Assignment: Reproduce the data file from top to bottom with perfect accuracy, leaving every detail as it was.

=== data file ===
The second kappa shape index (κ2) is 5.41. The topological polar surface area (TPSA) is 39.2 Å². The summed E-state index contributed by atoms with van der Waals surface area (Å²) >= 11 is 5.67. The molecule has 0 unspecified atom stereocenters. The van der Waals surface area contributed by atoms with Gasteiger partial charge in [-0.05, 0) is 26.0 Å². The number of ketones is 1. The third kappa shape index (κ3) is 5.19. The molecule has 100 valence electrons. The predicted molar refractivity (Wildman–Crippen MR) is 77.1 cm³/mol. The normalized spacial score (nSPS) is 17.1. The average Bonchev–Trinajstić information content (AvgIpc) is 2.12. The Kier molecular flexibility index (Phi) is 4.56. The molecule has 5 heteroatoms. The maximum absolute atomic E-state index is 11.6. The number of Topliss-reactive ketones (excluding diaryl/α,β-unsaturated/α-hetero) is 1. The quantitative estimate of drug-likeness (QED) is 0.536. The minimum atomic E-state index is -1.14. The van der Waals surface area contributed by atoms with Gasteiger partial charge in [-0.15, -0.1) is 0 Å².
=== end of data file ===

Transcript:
The second kappa shape index (κ2) is 5.41. The topological polar surface area (TPSA) is 39.2 Å². The summed E-state index contributed by atoms with van der Waals surface area (Å²) >= 11 is 5.67. The molecule has 0 unspecified atom stereocenters. The van der Waals surface area contributed by atoms with Gasteiger partial charge in [-0.05, 0) is 26.0 Å². The number of ketones is 1. The third kappa shape index (κ3) is 5.19. The molecule has 100 valence electrons. The predicted molar refractivity (Wildman–Crippen MR) is 77.1 cm³/mol. The normalized spacial score (nSPS) is 17.1. The average Bonchev–Trinajstić information content (AvgIpc) is 2.12. The Kier molecular flexibility index (Phi) is 4.56. The molecule has 5 heteroatoms. The maximum absolute atomic E-state index is 11.6. The number of Topliss-reactive ketones (excluding diaryl/α,β-unsaturated/α-hetero) is 1. The quantitative estimate of drug-likeness (QED) is 0.536. The minimum atomic E-state index is -1.14. The van der Waals surface area contributed by atoms with Gasteiger partial charge in [-0.15, -0.1) is 0 Å².